Joanne Anderson has been elected to lead the city council, beating off competition from independent candidate Stephen Yip to replace Joe Anderson who resigned from the post after his arrest last December.
Joanne Anderson, who is no relation to the former mayor, claimed victory with 46,493 votes compared to Yip’s 32,079.
“I am so proud and honoured to be the first black woman directly elected as mayor in the UK, and our city’s first-ever female leader.” Anderson said.
“Liverpool has always been a city of firsts, one that does things differently and that charters its own path. Today, we made history.”
Anderson’s win follows a tumultuous period for Liverpool City Council and the Labour Party, which has included Operation Aloft, Merseyside Police’s ongoing investigation focussing on alleged corruption in the award of building and development contracts across Liverpool.
A total of 11 people have been questioned in relation to the investigation so far, including the city council’s former head of regeneration Nick Kavanagh, and the former mayor of Liverpool Joe Anderson.
Both men have denied wrongdoing and have not been charged.
Following former mayor Joe Anderson’s decision to step away from the city council, Cllr Wendy Simon was appointed interim mayor and she, along with former deputy mayor Ann O’Byrne, and lord mayor Anna Rothery, put themselves forward to be the Labour nomination for the mayoral election.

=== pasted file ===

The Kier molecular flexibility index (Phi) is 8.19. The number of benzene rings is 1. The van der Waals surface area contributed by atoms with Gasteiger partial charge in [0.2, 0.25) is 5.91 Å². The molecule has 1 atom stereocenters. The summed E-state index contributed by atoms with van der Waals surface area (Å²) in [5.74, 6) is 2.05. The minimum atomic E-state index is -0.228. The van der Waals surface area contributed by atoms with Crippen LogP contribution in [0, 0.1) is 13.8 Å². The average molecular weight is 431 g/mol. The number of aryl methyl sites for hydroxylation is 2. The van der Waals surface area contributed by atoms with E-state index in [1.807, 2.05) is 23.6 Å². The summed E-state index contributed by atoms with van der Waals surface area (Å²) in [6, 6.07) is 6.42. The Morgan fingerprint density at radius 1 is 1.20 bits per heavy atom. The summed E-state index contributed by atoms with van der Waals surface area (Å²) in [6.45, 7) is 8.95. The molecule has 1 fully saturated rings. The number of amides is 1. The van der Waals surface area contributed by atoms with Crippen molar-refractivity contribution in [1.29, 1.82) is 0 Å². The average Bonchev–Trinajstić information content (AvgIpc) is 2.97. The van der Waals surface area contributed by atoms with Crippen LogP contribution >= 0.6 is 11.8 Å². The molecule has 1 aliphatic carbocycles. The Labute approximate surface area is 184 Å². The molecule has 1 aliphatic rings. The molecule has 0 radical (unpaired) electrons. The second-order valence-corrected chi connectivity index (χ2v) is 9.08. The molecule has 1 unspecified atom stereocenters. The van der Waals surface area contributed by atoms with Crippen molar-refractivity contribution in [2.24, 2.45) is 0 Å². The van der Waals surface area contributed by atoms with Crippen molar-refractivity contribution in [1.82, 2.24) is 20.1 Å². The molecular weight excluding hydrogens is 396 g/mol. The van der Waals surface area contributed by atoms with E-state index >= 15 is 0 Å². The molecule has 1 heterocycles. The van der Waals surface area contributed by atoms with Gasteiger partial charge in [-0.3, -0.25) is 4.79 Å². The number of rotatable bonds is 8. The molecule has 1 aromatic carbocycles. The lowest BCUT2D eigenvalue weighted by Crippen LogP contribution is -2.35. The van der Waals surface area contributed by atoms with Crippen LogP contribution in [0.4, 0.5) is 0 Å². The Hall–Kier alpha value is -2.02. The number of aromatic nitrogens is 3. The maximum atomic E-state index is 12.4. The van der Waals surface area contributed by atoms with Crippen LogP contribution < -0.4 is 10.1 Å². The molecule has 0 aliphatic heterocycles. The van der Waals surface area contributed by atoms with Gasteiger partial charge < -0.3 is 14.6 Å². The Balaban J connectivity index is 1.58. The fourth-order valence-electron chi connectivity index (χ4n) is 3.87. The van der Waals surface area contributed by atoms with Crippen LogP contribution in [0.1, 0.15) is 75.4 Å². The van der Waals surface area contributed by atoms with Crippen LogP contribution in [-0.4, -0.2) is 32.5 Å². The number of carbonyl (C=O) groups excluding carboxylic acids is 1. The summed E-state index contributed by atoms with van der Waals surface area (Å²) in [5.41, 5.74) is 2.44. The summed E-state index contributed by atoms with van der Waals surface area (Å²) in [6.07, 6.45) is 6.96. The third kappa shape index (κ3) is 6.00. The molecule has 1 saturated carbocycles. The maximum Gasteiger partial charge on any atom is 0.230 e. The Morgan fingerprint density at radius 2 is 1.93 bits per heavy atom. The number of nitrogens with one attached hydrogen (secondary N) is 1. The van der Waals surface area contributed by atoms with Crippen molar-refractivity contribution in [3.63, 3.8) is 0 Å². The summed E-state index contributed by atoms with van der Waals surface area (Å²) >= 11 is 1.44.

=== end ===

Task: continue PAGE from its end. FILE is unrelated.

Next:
However, the trio were barred from standing in the race by the Labour Party, sparking fury and confusion in the city.
At the time, a Labour party spokesperson said: “After careful consideration, Labour is reopening the selection for Liverpool mayor. We are committed to ensuring members are able to choose the right candidate to stand up against the Conservatives, lead Liverpool out of the coronavirus crisis and fight for the resources that the city desperately needs.”
Joanne Anderson was subsequently selected as Labour’s nomination but many feared her chances of being elected could be marred by the findings of Max Caller’s report into the running of the Labour-led city council, with some commentators predicting residents of Liverpool could turn their backs on the party.
Following the publication of Caller’s report, communities minister Robert Jenrick said the findings painted a “deeply concerning picture of mismanagement” within the city council.
Following her victory today (Friday), Anderson said: “The first thing I want to do is apologise to the city of Liverpool on behalf of our party and administration for the findings of the Caller Report.
“It uncovered things that have deeply hurt us all. I have always held an unshakeable sense of justice and this is one of the reasons I have stood for the role. I am wholeheartedly determined to put our city on a restorative path after a difficult year.”
She added: “I will take full responsibility for driving improvements, rebuilding trust in our city, and putting best value for our communities at the heart of everything our council does and delivers.”
As well as Yip and Anderson, Green Party leader Tom Crone, the Liberal Party’s Steve Radford, Liberal Democrat leader Richard Kemp, Conservative Katie Burgess, and TUSC candidate Roger Bannister were all bidding to be elected mayor.